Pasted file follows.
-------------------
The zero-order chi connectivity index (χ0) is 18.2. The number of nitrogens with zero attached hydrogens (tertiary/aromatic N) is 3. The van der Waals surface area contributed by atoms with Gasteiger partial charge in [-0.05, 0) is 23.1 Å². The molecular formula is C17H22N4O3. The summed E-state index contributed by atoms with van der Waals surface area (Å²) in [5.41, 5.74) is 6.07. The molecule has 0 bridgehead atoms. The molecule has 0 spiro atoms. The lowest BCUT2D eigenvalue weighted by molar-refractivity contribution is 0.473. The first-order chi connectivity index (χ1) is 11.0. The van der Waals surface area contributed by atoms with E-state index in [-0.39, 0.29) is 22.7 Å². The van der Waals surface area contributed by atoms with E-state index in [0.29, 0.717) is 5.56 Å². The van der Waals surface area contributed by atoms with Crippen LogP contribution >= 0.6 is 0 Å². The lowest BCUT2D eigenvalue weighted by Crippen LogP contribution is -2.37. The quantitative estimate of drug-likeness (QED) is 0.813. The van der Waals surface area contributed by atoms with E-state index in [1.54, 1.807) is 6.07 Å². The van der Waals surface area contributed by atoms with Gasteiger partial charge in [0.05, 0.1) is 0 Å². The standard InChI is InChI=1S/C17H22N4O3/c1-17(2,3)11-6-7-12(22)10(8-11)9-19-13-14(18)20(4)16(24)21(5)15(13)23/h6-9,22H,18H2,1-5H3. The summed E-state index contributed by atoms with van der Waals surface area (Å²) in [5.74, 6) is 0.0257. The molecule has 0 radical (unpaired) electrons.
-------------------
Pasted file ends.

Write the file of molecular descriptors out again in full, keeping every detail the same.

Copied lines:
The zero-order chi connectivity index (χ0) is 18.2. The number of nitrogens with zero attached hydrogens (tertiary/aromatic N) is 3. The van der Waals surface area contributed by atoms with Gasteiger partial charge in [-0.05, 0) is 23.1 Å². The molecular formula is C17H22N4O3. The summed E-state index contributed by atoms with van der Waals surface area (Å²) in [5.41, 5.74) is 6.07. The molecule has 0 bridgehead atoms. The molecule has 0 spiro atoms. The lowest BCUT2D eigenvalue weighted by molar-refractivity contribution is 0.473. The first-order chi connectivity index (χ1) is 11.0. The van der Waals surface area contributed by atoms with E-state index in [-0.39, 0.29) is 22.7 Å². The van der Waals surface area contributed by atoms with E-state index in [0.29, 0.717) is 5.56 Å². The van der Waals surface area contributed by atoms with Crippen LogP contribution >= 0.6 is 0 Å². The lowest BCUT2D eigenvalue weighted by Crippen LogP contribution is -2.37. The quantitative estimate of drug-likeness (QED) is 0.813. The van der Waals surface area contributed by atoms with E-state index in [1.54, 1.807) is 6.07 Å². The van der Waals surface area contributed by atoms with Gasteiger partial charge in [0.05, 0.1) is 0 Å². The standard InChI is InChI=1S/C17H22N4O3/c1-17(2,3)11-6-7-12(22)10(8-11)9-19-13-14(18)20(4)16(24)21(5)15(13)23/h6-9,22H,18H2,1-5H3. The summed E-state index contributed by atoms with van der Waals surface area (Å²) in [5.74, 6) is 0.0257. The molecule has 0 radical (unpaired) electrons.